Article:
Expert voice on sustainable practises in the built-environment and how to attain higher sustainability ratings for buildings
Kavita Kumari, Sustainability and Health & Wellbeing Principal at Cundall, is a mechanical engineer who became a sustainable design consultant in 2007 to pursue her passion. MECN chats with Kumari to understand how the region adheres to sustainability standards in the built-environment and the new regulations that are undertaken in the region.
Are clients having a change in mindset with regards to sustainability in the recent years?
We have noticed a significant change in mindset with regards to sustainability in the recent years, especially in the last two years in the UAE. Clients have become more proactively curious yet interested to find out what sustainability means in the UAE and to them. We’ve noticed that in the increased queries, market uptake and appetite for sustainable and health, and wellbeing in the built environment. We see this with the new DEWA regulations for PV and the Expo 2020 commitment to achieving LEED Gold.
What are some practises to attain higher sustainability ratings in a building?
Simple practices like having PV panels and using LEDs are energy efficient and reduces CO2 emissions in a building. This return contributes to higher number of energy credits and therefore attain higher sustainability ratings and credentials. Reducing dependency on fossil fuels and helping the region in diversifying the energy sources is a good start, and UAE’s commitment to COP 21 showcases a positive attitude to a carbon continuous future and passive designs methods.
Does a building have the same sustainability standards post-construction and are there any regulations to keep track of this?
The UAE market is evolving quickly to try and tackle the same sustainability standards throughout a building’s life cycle- post construction/completion, but as in all other countries, this requires the industry to catch up to the needs of upgrading the existing building stock. There have been recent positive initiatives such as the Emirates Green Building Council’s Technical Guidelines for Retrofitting Existing Buildings, which has been taken to encourage more effective post-retrofit maintenance, efficiency and preventive care. We are also finding UAE developers upgrading their properties to improve general building sustainability and making sure that properties are future-proofed, improving indoor environmental quality at the same time.
Does Estidama offer a more integrated approach to sustainability and how is the UAE government contributing to more sustainable practices?
With Estidama being re-ignited, the governments have realised that this rating tool offers a more integrated approach to regional focused sustainability methods in comparison to the US-centric LEED criteria.
The UAE government is also actively promoting the Al Sa’fat Rating Scheme in Dubai, which complements the Dubai Municipality Green Building Regulation which give buildings the framework to target a more sustainable design and construction approach. This is a great way of ensuring developers and contractors know and understand the local market.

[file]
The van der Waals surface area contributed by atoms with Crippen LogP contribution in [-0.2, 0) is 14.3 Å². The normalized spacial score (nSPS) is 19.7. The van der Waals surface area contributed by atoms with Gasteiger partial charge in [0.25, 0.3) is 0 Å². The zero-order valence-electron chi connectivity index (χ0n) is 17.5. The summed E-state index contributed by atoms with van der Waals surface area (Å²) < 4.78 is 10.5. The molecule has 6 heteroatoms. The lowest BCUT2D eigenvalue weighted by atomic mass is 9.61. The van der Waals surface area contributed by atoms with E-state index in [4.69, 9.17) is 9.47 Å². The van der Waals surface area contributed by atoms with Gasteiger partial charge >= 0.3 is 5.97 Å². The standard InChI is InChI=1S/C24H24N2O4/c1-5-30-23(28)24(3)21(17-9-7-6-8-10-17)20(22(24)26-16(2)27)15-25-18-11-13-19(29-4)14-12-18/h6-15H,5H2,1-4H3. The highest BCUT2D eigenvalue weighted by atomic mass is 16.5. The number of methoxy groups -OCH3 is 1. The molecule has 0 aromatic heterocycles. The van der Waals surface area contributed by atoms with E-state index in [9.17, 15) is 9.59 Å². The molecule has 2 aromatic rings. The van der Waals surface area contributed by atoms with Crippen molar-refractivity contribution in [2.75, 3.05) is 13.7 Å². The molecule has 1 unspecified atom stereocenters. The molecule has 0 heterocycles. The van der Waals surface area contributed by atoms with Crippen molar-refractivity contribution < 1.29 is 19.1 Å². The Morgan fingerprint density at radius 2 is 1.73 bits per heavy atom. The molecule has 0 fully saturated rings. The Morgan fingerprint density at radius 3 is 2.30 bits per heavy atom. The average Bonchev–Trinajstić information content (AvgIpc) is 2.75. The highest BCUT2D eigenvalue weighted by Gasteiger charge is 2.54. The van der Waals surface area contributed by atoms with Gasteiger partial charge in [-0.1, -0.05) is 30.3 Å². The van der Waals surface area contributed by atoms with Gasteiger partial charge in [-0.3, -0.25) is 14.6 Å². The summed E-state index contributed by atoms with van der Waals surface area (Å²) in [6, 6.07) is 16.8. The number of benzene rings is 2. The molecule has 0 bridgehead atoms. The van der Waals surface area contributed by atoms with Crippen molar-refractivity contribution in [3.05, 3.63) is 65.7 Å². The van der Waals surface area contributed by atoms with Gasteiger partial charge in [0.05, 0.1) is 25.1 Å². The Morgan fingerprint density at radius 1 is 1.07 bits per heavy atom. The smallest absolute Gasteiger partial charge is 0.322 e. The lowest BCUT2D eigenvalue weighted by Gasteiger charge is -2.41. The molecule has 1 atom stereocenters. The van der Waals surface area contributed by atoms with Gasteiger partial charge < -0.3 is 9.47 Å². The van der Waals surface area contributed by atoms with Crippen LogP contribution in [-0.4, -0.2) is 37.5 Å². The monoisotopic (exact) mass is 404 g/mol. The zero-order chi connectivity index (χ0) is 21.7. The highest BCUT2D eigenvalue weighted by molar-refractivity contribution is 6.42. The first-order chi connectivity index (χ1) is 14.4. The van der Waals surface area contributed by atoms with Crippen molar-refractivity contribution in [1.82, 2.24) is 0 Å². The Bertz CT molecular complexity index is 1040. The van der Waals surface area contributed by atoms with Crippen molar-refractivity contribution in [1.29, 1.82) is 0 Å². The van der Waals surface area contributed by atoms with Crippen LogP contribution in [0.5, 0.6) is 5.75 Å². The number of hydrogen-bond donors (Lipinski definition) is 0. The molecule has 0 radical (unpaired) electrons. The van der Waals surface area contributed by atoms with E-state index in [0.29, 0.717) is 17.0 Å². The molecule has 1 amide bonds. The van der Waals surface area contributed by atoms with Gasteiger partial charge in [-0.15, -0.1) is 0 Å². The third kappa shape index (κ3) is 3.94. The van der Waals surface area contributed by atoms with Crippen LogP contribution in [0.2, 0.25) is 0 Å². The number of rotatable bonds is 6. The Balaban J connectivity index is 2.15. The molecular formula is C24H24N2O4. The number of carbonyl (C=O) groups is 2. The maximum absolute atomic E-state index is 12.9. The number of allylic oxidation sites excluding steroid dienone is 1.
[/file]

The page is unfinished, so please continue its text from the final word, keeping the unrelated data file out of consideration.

Despite it being early days for Al Sa’fat system, we can see a big shift in projects planning towards locally sourced produce, materials as well as incorporating solar energy into the design, which is the most powerful natural resource of energy for this region. They’ve come to realise that UAE has a lot of untapped natural resources that can help to reduce dependency on fossil fuel and become a self-sufficient country.
What are the different ways in which a building can be more ‘green’?
There are several features which can make a building ‘green’. These include:
- Efficient use of energy, water and other natural resources;
- Use of renewable energy, such as solar and wind energy;
- Pollution and waste reduction measures, and the enabling of re-use and recycling;
- Good indoor environmental air quality;
- Use of materials that are non-toxic, ethical and sustainable;
- Consideration of the environment in design, construction and operation;
- Consideration of the quality of life of occupants in design, construction and operation
- A design that enables adaptation to a changing environment.
A ‘green’ building is a building that, in its design, construction or operation, reduces or eliminates negative impacts, and can create positive impacts, on our climate and natural environment. Green buildings preserve precious natural resources and improve our quality of life.
What has been the impact of building regulations and codes on the way buildings are being constructed and operated?
Understanding the impact of building regulations and local codes can guide the way a building is being designed, constructed and operated. Newer regulations are encouraging a shift towards smarter and healthier buildings and cities, for example, the upcoming futuristic Expo 2020. Another very encouraging initiative is DEWA’s recent ability to connect solar energy generators to DEWA’s power grid, which means smarter infrastructure is provided, ensuring that smart metering is also integrated into the system.
Although, it is not only the regulations that are pushing the change, but critical climate condition and scarcity of natural resources are encouraging us to evolve our approach to how we design and build our environment. From a consultancy point of view, we must continually drive to eliminate greenhouse gas emissions associated with the construction, operation, maintenance, and end of life of built assets – which currently sits at over 39% of all carbon emissions emitted globally. This is something we have the skills, knowledge and technology available now to solve. Developers should be asking for zero carbon solutions and designers have the responsibility to provide them, even if their client isn’t asking for it.